by Barry Manz, President, Manz Communications, Inc.
I recently came upon a folder I’ve been adding to on Google Drive called “IMS Sessions,” which contains PDF files showing all the technical sessions for the last 11 years. Scanning through them and then looking at this year’s program revealed some interesting insights and showed how far this industry has changed in just a few years, and also where it’s headed. Although some broad session topics have been the same for years, they have a more practical bent today, and others simply did not—and could not—have existed even five years ago.
For example, millimeter-wave technology has always been a hot topic, but not much was really going on in this region of the spectrum until relatively recently. Yes, there have long been missile seekers, satellite communications systems, and a few other applications operating above 18 or 26 GHz. But today, designers are solving challenges that will result in actual hardware rather than exercises in the esoterics of design.
So, when I see sessions dedicated to interconnects for W- and D-band, silicon-based millimeter-wave circuits, and papers on E-band radar transceivers, 35 to 105 GHz receivers, and 110 to 125 GHz CMOS front ends, it’s pretty clear that the authors are focusing on these technologies because military and commercial systems are or will soon be demanding them.
There’s also an IMS/RFIC panel session entitled “Can a Residential Wired Lists Gigabit Internet Connection Compete with Wired Alternative?” For those old enough to remember, this question could also have been raised in the 1990s when the Local Multipoint Distribution System (LMDS) seemed to be one of the next big things. Of course, it died for the lack of cost-effective millimeter-wave technologies to support it, along with the fact that back then all LMDS could’ve provided was the same content everyone was getting from cable.
But today, it’s a whole new ballgame, as more people cut the cord and get their video entertainment delivered by wired broadband in addition to or in place of cable. Pretty soon, the next generation of over-the-air broadcast will usher in ATSC 3.0 that combines content received over the air by a smart TV or home gateway with interactive content delivered by broadband. So it’s not very surprising that one of the first examples of what could truly be called 5G will not be gigabit LTE, but rather fixed wireless access that will compete directly with cable (and fiber), just like LMDS was supposed to do. And it will be doing this at millimeter-wave frequencies again, as well.
A decade ago, the people interested in terahertz technologies were mostly radio astronomers, but now this obscure region of the spectrum has become a topic of significant interest at DoD for imaging, jamming, and assorted other applications. In fact, the spectrum beginning at 300 GHz and ending at 3 THz is no longer just a frequency range, but something worthy of a name—Terahertz Technology. It was gratifying to see that there is a focus session on terahertz waves and nanoscale sensing, advances in microwave and terahertz applications in nanotechnology, W-and D-band interconnects, silicon-based millimeter-wave to terahertz circuits, terahertz and millimeter-wave amplification, multiplication, and control innovations, as well as terahertz and millimeter-wave sensing and communication systems, and recent advances in terahertz and Photonics. There are multiple short courses dedicated to terahertz sensing as well.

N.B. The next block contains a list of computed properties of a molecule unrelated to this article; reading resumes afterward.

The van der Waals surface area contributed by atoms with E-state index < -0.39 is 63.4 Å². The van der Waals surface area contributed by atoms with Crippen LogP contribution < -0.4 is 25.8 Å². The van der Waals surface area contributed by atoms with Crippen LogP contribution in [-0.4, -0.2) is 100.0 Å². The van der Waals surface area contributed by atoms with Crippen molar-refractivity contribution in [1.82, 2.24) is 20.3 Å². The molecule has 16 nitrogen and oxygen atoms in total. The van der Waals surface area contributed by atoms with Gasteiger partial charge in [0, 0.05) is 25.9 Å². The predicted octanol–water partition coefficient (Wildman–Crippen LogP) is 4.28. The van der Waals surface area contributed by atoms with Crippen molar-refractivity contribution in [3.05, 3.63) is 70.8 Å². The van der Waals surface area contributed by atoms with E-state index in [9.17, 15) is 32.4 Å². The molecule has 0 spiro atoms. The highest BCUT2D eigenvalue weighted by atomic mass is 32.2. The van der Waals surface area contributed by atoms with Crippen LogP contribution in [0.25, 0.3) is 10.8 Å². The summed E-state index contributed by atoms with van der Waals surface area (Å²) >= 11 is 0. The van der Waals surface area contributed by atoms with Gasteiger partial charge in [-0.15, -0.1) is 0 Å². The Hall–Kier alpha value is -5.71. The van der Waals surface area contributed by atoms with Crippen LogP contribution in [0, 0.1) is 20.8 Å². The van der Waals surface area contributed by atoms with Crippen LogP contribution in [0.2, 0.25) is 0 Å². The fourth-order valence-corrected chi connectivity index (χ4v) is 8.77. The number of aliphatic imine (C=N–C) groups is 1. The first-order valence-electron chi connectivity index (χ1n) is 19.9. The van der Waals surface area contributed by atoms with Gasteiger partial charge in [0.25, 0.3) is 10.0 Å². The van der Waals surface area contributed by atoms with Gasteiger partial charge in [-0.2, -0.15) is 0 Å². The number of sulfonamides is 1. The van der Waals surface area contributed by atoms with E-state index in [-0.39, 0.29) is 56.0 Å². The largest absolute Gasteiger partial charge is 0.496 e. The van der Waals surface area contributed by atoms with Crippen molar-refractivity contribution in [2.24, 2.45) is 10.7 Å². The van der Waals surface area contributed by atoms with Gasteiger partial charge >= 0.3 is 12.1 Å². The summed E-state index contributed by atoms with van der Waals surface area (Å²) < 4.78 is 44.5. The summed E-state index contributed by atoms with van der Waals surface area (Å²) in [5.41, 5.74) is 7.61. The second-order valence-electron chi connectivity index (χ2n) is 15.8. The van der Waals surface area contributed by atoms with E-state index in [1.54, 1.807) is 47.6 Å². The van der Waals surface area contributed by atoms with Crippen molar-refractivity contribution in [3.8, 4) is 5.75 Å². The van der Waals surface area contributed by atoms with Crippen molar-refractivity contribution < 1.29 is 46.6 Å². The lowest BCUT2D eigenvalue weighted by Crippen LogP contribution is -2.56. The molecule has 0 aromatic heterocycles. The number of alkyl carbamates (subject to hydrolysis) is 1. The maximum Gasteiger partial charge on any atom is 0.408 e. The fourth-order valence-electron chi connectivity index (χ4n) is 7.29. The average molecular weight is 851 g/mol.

There is also considerable attention this year to additive manufacturing, which isn’t new to the world but is to the microwave industry, as an increasing number of companies have demonstrated the ability to create microwave and millimeter-wave antennas, conformal antennas, and waveguide components using this technology.
To no one’s surprise, 5G is well represented, either rename or in terms of the technologies that will be required to support it, from ultra-low-power nanowatt to microwatt receivers for IoT, front ends for 5G, tunable passive devices, CMOS, linearization, packaging, tuning, and switching, MIMO, beamforming, phased arrays for 5G, and a lot more. There’s also the 5G Summit dedicated exclusively to the fifth generation of cellular, following the success of last year’s event in Honolulu.
Microwaves in medicine is better represented than usual, due in no small part to the close proximity of the University of Pennsylvania and Jefferson University, representatives of which are giving the keynotes on all three days at the symposium. This is surely a welcome addition to IMS as RF and microwave technology play key roles in medical devices and procedures ranging from RF and microwave ablation to imaging and skin care.
One of the speakers, Dr. Nicholas Ruggiero from Thomas Jefferson, will be addressing treatment of uncontrolled hypertension using a technique called renal denervation, which uses electromagnetic energy is its core technology. It’s just one of the many ways RF and microwave energy as being used to provide alternatives to more conventional techniques for pathologies ranging from cancer to heart disease. Microwaves in medicine is also well supported by a host of papers covering a broad range of techniques in which RF or microwave technology is the driving force.
Another interesting panel session called “5G Power Amplifier, Front End Module: Silicon or III-V—Who Will Win the Race?” couldn’t be more timely as the answer to the question has yet to be determined, and it is indeed a race between silicon, GaAs, GaN, and at lower frequencies, the incumbent, LDMOS.
All this material plus much more will make this year’s IMS arguably one of the most impressive in a very long time and a precursor to the future as well. Combine this with a tasty Philly cheese steak, hoagie (known elsewhere as a sub sandwich or a grinder), or a couple of Lancaster County’s famous pretzels, and you’ve got a very tasty agenda.